The Boston Athletic Association plans to celebrate the role of Native Americans in the Boston Marathon when the race takes off Oct. 11, the organization said Saturday in response to criticism by some members of the Brookline Select Board for scheduling the race on Indigenous Peoples Day in the town.
The BAA said it will “highlight the Indigenous tradition within the Boston Marathon” and will recognize past Marathon champions who were members of native groups, including Ellison Brown of the Narragansett Tribe of Rhode Island, champion of the 1936 and 1939 races, and 1907 champion Thomas Longboat of the Onondaga First Nation.
“We will continue to engage, coordinate, and work with any Indigenous Peoples committees along the Boston Marathon route and have asked the cities and towns to identify groups planning events to help facilitate conversations,” the BAA said in a statement Saturday.
“The BAA has also been working with other organizations who may be impacted by the October date, as identified by city and town officials,” the statement said. “We will continue to apply this spirit of collaboration with any organization, and will fully respect and cooperate with any observances planned in the cities and towns.”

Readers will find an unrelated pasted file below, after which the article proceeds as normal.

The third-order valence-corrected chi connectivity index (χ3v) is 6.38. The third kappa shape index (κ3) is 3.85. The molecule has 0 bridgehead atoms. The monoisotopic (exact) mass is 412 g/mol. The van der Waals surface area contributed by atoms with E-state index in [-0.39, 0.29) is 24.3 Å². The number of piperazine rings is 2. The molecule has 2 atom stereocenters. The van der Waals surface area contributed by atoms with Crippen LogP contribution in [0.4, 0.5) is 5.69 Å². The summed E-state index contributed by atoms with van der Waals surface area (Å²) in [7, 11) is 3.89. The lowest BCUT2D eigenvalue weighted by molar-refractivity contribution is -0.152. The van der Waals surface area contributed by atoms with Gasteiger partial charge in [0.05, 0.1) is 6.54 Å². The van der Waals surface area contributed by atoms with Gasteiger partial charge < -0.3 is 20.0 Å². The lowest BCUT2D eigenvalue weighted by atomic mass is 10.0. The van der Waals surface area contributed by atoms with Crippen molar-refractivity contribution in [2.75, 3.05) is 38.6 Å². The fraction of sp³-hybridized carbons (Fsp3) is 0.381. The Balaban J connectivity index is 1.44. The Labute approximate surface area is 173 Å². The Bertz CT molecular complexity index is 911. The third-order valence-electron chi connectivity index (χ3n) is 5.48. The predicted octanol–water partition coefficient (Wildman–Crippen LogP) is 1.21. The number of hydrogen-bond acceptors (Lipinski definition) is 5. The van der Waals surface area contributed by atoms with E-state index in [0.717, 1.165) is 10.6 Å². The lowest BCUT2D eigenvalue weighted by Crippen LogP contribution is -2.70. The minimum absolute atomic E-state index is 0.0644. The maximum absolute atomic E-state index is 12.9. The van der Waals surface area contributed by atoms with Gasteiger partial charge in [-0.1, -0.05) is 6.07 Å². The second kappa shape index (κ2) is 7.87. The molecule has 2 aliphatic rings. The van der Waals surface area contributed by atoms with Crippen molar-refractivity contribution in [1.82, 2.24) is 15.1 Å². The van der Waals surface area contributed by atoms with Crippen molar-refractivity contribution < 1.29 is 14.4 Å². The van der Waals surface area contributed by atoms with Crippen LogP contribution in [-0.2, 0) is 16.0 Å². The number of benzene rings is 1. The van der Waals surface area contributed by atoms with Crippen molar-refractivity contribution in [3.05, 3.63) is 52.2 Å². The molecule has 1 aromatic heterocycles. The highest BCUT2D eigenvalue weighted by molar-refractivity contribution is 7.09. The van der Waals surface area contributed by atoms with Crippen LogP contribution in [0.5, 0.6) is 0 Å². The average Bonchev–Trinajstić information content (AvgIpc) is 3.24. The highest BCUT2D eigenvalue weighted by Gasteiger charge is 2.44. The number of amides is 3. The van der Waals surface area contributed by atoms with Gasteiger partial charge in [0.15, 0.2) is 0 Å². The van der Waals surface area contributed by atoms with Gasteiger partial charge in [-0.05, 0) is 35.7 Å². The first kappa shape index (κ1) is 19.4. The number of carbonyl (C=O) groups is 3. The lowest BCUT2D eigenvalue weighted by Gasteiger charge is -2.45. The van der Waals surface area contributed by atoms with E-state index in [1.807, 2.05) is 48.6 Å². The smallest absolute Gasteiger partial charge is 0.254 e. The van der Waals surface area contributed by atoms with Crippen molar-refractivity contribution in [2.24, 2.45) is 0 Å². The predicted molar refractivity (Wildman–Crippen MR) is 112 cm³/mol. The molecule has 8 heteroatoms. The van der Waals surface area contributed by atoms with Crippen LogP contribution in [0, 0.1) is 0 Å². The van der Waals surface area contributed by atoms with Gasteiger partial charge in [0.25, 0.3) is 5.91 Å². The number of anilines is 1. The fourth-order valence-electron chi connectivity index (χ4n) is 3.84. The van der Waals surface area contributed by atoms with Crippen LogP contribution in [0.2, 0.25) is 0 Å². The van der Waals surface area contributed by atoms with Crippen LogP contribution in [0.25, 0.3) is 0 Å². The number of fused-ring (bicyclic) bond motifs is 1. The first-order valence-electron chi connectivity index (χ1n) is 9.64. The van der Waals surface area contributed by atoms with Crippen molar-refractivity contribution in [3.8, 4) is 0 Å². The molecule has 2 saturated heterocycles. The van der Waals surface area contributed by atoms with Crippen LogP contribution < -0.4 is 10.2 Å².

During a Brookline Select Board meeting Tuesday, some members threatened to block the Marathon from coming through town if it did not do more to recognize native groups.
“I really would like to see a more public-facing acknowledgment by the BAA, at a minimum,” said member Raul Fernandez during the meeting. Fernandez said he would vote against the BAA’s permit if the organization did not do more.
In January, the BAA announced that the Marathon, traditionally held on Patriots Day, would take place on Oct. 11, citing coronavirus restrictions. The rescheduled date falls on the holiday that many communities will celebrate as Columbus Day but has been known as Indigenous Peoples Day in Brookline since voters passed a warrant article at Town Meeting in 2017.
Native activists lamented the BAA’s decision on the chosen date, arguing that it will conflict with planned observances for the holiday. Earlier this year in Newton, which also celebrates Indigenous Peoples Day, the Indigenous Peoples Day Newton Committee called on the BAA to pick a new date and gathered 41,000 signatures for an online petition.
The BAA said the Oct. 11 date was chosen “in close coordination and collaboration with the eight cities and towns that comprise the Marathon route.”